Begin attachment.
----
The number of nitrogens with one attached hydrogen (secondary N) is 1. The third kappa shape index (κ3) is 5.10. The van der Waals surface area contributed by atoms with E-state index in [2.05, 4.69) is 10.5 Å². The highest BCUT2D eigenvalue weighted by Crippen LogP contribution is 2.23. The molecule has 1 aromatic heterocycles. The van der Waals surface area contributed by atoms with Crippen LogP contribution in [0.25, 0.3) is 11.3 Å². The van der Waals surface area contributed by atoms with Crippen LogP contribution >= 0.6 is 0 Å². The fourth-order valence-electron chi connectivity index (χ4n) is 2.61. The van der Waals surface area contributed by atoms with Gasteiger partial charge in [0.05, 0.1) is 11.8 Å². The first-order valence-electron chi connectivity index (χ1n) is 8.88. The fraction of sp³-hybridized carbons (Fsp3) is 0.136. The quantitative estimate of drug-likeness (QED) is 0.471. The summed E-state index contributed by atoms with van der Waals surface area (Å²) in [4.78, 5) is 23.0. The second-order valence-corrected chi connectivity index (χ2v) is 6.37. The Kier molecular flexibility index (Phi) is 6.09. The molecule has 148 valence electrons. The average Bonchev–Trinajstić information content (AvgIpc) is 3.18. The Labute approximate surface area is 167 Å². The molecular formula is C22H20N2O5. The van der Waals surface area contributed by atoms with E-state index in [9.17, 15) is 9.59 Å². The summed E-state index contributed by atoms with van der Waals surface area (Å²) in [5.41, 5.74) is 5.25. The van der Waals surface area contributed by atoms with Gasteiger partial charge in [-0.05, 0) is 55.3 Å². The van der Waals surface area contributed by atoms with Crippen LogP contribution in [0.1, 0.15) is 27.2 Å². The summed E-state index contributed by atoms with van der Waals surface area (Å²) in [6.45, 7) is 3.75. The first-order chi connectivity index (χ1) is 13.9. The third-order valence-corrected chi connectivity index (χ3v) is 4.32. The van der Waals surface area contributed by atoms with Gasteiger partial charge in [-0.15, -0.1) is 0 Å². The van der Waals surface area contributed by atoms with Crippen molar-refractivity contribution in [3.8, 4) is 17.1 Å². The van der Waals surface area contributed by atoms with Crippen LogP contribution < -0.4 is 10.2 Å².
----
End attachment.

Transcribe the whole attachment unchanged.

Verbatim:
The number of nitrogens with one attached hydrogen (secondary N) is 1. The third kappa shape index (κ3) is 5.10. The van der Waals surface area contributed by atoms with E-state index in [2.05, 4.69) is 10.5 Å². The highest BCUT2D eigenvalue weighted by Crippen LogP contribution is 2.23. The molecule has 1 aromatic heterocycles. The van der Waals surface area contributed by atoms with Crippen LogP contribution in [0.25, 0.3) is 11.3 Å². The van der Waals surface area contributed by atoms with Crippen LogP contribution >= 0.6 is 0 Å². The fourth-order valence-electron chi connectivity index (χ4n) is 2.61. The van der Waals surface area contributed by atoms with Gasteiger partial charge in [0.05, 0.1) is 11.8 Å². The first-order valence-electron chi connectivity index (χ1n) is 8.88. The fraction of sp³-hybridized carbons (Fsp3) is 0.136. The quantitative estimate of drug-likeness (QED) is 0.471. The summed E-state index contributed by atoms with van der Waals surface area (Å²) in [4.78, 5) is 23.0. The second-order valence-corrected chi connectivity index (χ2v) is 6.37. The Kier molecular flexibility index (Phi) is 6.09. The molecule has 148 valence electrons. The average Bonchev–Trinajstić information content (AvgIpc) is 3.18. The Labute approximate surface area is 167 Å². The molecular formula is C22H20N2O5. The van der Waals surface area contributed by atoms with E-state index in [9.17, 15) is 9.59 Å². The summed E-state index contributed by atoms with van der Waals surface area (Å²) in [5.41, 5.74) is 5.25. The van der Waals surface area contributed by atoms with Gasteiger partial charge in [-0.05, 0) is 55.3 Å². The van der Waals surface area contributed by atoms with Crippen LogP contribution in [0.1, 0.15) is 27.2 Å². The summed E-state index contributed by atoms with van der Waals surface area (Å²) in [6.45, 7) is 3.75. The first-order chi connectivity index (χ1) is 13.9. The third-order valence-corrected chi connectivity index (χ3v) is 4.32. The van der Waals surface area contributed by atoms with Gasteiger partial charge in [-0.15, -0.1) is 0 Å². The van der Waals surface area contributed by atoms with Crippen molar-refractivity contribution in [3.8, 4) is 17.1 Å². The van der Waals surface area contributed by atoms with Crippen LogP contribution < -0.4 is 10.2 Å².